As I got in the car to drive, I could feel a heightened sense of anxiety. I fell into my body and really felt where it was showing up. As I drove closer to downtown, I felt this push against my shoulders. It was almost like my anxiety was trying to protect me and hold me down, saying, “Turn around. Go back to comfort. Your running shoes know the way. It’s a familiar path that has been traveled many times.”

I tuned into these feelings in my body. It’s the first time I really did that during an anxiety “episode”. I drove slower as I approached downtown. It was like I was trying to slow the pace of my beating heart. I was calming myself with a slower speed. The last time I drove this route over eighteen months ago, I was driving really fast with music blared to tune out any sensations in my body. I was a stress ball of anxiety and didn’t want to feel it or hold space for it. I realized that on my drive in silence today when going at a slower pace (i.e. the speed limit).

As I turned down the familiar street that leads me right into the heart of downtown, I started to tune into my surroundings. I tried to be present. I noticed new things on that road. The yellow leaves on the tree. The fountain flowing with water in the sunshine. The beauty of an old building. The beauty of the cobblestone street in a portion of the road. The beautiful flowers outside the one hotel. These were there before. I just never noticed because I was purposely avoiding the present moment before.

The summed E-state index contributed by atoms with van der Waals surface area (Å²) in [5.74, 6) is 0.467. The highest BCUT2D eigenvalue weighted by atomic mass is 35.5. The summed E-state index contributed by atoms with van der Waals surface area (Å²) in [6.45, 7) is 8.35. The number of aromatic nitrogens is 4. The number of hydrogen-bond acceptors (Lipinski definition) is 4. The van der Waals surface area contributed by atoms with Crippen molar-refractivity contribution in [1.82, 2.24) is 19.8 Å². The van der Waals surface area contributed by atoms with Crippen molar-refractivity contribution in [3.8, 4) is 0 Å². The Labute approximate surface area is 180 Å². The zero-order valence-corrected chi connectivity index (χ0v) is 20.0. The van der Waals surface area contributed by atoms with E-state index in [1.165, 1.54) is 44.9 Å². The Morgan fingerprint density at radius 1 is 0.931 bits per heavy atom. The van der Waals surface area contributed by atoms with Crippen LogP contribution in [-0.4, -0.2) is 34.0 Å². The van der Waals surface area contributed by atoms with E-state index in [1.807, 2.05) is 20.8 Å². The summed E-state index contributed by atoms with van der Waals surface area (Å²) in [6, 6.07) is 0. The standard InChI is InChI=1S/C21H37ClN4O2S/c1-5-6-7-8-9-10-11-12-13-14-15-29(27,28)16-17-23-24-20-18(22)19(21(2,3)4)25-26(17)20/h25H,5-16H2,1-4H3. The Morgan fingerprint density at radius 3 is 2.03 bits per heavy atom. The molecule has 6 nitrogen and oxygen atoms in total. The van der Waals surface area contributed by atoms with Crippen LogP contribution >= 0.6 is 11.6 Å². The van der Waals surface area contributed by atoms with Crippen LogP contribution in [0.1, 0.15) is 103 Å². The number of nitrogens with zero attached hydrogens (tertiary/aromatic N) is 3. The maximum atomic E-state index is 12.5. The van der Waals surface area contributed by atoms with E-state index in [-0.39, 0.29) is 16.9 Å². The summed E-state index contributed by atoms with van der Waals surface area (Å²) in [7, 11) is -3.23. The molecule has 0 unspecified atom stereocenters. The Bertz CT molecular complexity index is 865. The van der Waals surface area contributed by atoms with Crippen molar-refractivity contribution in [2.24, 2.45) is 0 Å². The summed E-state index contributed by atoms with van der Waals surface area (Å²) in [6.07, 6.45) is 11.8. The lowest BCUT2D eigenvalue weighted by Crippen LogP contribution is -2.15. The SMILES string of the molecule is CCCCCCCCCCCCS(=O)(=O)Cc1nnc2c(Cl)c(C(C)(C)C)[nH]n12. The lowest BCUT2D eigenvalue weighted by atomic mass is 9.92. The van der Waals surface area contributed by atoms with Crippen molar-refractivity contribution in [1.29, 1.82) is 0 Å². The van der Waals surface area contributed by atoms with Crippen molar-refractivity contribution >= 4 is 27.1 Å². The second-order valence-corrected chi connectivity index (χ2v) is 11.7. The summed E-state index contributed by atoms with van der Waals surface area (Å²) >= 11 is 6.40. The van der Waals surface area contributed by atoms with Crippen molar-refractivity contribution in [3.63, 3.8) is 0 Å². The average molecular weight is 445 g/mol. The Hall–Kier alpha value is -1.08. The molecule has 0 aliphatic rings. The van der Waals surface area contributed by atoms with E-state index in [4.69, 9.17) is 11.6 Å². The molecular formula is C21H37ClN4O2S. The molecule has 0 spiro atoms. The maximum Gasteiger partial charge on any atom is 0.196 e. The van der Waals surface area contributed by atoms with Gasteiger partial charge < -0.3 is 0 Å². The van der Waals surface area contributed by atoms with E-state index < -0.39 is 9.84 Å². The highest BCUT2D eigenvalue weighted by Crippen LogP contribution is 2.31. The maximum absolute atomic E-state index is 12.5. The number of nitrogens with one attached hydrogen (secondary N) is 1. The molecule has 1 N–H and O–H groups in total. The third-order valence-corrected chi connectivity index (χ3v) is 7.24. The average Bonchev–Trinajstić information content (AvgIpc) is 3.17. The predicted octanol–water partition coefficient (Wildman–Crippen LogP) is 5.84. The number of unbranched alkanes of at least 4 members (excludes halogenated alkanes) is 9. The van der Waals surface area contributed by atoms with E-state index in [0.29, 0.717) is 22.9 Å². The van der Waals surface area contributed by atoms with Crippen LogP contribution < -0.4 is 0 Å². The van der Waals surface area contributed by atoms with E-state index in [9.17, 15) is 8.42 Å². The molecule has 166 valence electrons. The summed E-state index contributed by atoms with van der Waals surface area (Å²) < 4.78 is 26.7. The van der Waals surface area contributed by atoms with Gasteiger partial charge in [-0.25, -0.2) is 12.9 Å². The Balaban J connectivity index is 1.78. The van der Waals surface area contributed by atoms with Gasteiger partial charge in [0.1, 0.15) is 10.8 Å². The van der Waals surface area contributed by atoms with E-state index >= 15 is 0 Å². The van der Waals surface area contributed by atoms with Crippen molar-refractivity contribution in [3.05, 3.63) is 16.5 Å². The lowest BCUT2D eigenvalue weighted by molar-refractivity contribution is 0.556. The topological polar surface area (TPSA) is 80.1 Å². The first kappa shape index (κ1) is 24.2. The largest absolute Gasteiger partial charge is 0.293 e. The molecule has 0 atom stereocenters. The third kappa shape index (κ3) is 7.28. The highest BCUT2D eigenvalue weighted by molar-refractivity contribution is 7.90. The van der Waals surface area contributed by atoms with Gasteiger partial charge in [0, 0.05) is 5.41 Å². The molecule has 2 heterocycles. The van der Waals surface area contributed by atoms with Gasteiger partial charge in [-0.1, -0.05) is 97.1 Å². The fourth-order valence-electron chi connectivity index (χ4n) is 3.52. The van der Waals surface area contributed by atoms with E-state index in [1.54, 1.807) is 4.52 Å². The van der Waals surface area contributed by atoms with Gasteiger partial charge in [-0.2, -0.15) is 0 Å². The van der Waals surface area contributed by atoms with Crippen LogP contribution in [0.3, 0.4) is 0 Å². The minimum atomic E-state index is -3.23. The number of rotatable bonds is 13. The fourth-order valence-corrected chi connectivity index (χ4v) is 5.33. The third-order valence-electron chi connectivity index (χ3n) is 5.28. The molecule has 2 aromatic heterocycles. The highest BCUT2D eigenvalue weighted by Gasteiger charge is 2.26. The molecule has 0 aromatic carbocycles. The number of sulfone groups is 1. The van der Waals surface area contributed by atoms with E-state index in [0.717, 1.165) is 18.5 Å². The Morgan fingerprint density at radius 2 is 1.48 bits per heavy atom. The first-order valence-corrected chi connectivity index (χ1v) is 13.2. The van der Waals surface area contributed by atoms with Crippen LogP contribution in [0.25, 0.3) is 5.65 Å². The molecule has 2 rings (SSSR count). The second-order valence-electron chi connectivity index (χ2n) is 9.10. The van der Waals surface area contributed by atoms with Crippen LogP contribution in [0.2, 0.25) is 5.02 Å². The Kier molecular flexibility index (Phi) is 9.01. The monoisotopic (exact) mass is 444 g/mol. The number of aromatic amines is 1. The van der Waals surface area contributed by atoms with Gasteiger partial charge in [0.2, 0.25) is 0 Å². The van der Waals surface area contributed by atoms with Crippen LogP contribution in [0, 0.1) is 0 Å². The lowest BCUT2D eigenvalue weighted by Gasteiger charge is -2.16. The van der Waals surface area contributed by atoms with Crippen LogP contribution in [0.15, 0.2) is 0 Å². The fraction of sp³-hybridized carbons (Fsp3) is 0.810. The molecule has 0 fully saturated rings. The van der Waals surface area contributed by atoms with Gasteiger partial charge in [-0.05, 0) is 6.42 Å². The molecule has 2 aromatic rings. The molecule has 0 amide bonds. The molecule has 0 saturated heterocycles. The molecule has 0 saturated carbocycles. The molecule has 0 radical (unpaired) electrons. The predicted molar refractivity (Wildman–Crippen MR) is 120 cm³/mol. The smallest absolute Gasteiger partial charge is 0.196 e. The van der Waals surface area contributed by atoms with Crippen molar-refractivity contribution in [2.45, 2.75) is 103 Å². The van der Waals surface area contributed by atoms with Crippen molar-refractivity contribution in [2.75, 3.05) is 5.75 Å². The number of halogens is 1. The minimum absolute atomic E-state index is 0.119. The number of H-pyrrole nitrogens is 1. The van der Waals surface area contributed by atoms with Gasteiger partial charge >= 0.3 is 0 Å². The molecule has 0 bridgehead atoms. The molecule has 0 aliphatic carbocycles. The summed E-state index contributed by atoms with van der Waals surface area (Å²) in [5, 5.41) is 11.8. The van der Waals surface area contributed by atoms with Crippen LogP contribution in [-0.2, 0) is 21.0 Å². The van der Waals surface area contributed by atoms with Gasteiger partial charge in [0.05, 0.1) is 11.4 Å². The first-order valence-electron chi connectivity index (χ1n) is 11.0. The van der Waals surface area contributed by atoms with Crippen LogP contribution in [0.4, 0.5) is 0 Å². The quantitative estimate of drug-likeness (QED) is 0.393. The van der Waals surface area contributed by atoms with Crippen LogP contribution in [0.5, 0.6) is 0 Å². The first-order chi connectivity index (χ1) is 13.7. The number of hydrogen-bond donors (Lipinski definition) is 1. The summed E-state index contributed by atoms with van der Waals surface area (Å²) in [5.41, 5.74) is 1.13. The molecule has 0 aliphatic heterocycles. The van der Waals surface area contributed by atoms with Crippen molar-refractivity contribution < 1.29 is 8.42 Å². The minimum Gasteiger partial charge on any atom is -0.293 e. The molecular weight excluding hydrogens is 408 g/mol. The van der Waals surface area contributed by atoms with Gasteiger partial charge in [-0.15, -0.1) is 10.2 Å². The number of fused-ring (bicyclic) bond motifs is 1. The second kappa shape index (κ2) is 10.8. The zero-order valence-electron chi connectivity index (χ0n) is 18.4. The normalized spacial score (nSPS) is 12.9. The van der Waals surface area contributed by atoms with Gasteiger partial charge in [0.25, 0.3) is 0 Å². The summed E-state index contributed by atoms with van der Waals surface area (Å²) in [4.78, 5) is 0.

Being present as I drove, allowed me not to “sweat it” when I got into the parking ramp and realized I made an immediate wrong turn, which forced me out to the street again. I had to drive around the block, but some streets were closed and under construction, so it literally took me ten minutes to get back to the parking ramp entrance. I arrived at my parking spot just before 12 noon. We agreed to meet at noon. As I walked from my car, my boss texted me to say he was at the restaurant. “It took longer than I expected to park so I’ll be there shortly,” I responded without any worry. And I was off.

I was proud of myself for today’s adventure. It made me realize how these small little wins are really big for me. It made me realize that it’s important for me to tune into my body even more. It made me realize how important it is to understand the effects of my anxiety on my life and my decisions. It made me realize it’s important for me to realize when my anxiety is at play and what’s going on.

I learned so much in this adventure today. While my anxiety tells me that I should look for another job because of the tough things my boss is asking for me to do, my body tells me that it will feel heavy, yet the answer is not in finding a new job at this point. That’s no longer the answer. The answer is to tune in and lean in, no matter how hard it will be to do so. The more I show up for myself and do the opposite of what my anxiety tells me, the more confident I’ll become! It is absolutely time to throw out those old running shoes and stay put in the discomfort!

What will change in your life if you were to lean into the discomfort of your anxiety?